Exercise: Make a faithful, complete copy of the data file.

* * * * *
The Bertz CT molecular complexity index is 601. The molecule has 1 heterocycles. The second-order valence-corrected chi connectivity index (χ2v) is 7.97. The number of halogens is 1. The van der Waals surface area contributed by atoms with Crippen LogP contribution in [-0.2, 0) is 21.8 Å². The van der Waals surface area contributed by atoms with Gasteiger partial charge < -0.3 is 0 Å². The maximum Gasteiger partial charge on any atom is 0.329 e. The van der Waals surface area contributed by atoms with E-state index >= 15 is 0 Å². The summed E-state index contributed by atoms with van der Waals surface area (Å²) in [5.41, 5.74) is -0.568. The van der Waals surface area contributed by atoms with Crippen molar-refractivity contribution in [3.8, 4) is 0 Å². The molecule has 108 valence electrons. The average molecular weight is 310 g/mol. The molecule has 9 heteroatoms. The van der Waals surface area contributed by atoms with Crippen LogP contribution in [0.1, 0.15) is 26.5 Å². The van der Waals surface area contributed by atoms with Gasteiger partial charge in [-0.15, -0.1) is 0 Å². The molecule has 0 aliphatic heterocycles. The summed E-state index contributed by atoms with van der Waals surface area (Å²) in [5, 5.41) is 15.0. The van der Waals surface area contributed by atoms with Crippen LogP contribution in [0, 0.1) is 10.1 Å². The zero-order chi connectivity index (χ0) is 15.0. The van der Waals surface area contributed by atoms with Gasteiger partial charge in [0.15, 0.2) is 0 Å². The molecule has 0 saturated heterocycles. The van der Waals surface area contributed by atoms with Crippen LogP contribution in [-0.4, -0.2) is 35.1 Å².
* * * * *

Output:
The Bertz CT molecular complexity index is 601. The molecule has 1 heterocycles. The second-order valence-corrected chi connectivity index (χ2v) is 7.97. The number of halogens is 1. The van der Waals surface area contributed by atoms with Crippen LogP contribution in [-0.2, 0) is 21.8 Å². The van der Waals surface area contributed by atoms with Gasteiger partial charge < -0.3 is 0 Å². The maximum Gasteiger partial charge on any atom is 0.329 e. The van der Waals surface area contributed by atoms with E-state index >= 15 is 0 Å². The summed E-state index contributed by atoms with van der Waals surface area (Å²) in [5.41, 5.74) is -0.568. The van der Waals surface area contributed by atoms with Crippen molar-refractivity contribution in [3.8, 4) is 0 Å². The molecule has 108 valence electrons. The average molecular weight is 310 g/mol. The molecule has 9 heteroatoms. The van der Waals surface area contributed by atoms with Crippen LogP contribution in [0.1, 0.15) is 26.5 Å². The van der Waals surface area contributed by atoms with Gasteiger partial charge in [-0.15, -0.1) is 0 Å². The molecule has 0 aliphatic heterocycles. The summed E-state index contributed by atoms with van der Waals surface area (Å²) in [5, 5.41) is 15.0. The van der Waals surface area contributed by atoms with Crippen LogP contribution in [0, 0.1) is 10.1 Å². The zero-order chi connectivity index (χ0) is 15.0. The van der Waals surface area contributed by atoms with Gasteiger partial charge in [0.15, 0.2) is 0 Å². The molecule has 0 saturated heterocycles. The van der Waals surface area contributed by atoms with Crippen LogP contribution in [-0.4, -0.2) is 35.1 Å².